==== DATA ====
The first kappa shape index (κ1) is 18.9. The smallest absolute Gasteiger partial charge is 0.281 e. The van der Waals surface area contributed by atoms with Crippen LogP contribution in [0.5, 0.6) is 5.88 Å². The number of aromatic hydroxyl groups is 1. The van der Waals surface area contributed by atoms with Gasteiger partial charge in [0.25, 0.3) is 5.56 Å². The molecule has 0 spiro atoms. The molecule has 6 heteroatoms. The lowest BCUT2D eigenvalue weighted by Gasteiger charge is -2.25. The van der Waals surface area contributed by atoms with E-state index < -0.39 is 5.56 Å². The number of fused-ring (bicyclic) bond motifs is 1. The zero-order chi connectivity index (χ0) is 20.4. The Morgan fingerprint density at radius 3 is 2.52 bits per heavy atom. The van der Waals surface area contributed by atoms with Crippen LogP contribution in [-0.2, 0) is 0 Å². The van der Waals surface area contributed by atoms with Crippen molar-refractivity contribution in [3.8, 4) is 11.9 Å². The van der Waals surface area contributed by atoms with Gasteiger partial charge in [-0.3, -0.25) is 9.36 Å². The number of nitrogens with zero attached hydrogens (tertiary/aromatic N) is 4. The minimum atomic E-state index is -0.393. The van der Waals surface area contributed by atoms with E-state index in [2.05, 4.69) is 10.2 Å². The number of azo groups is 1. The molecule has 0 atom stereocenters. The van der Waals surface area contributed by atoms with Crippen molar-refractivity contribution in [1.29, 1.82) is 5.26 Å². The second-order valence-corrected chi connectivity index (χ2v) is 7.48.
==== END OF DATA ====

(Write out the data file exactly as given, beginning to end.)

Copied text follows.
The first kappa shape index (κ1) is 18.9. The smallest absolute Gasteiger partial charge is 0.281 e. The van der Waals surface area contributed by atoms with Crippen LogP contribution in [0.5, 0.6) is 5.88 Å². The number of aromatic hydroxyl groups is 1. The van der Waals surface area contributed by atoms with Gasteiger partial charge in [0.25, 0.3) is 5.56 Å². The molecule has 0 spiro atoms. The molecule has 6 heteroatoms. The lowest BCUT2D eigenvalue weighted by Gasteiger charge is -2.25. The van der Waals surface area contributed by atoms with E-state index < -0.39 is 5.56 Å². The number of fused-ring (bicyclic) bond motifs is 1. The zero-order chi connectivity index (χ0) is 20.4. The Morgan fingerprint density at radius 3 is 2.52 bits per heavy atom. The van der Waals surface area contributed by atoms with Crippen LogP contribution in [-0.2, 0) is 0 Å². The van der Waals surface area contributed by atoms with Crippen molar-refractivity contribution in [3.8, 4) is 11.9 Å². The van der Waals surface area contributed by atoms with Gasteiger partial charge in [-0.3, -0.25) is 9.36 Å². The number of nitrogens with zero attached hydrogens (tertiary/aromatic N) is 4. The minimum atomic E-state index is -0.393. The van der Waals surface area contributed by atoms with E-state index in [2.05, 4.69) is 10.2 Å². The number of azo groups is 1. The molecule has 0 atom stereocenters. The van der Waals surface area contributed by atoms with Crippen molar-refractivity contribution in [1.29, 1.82) is 5.26 Å². The second-order valence-corrected chi connectivity index (χ2v) is 7.48.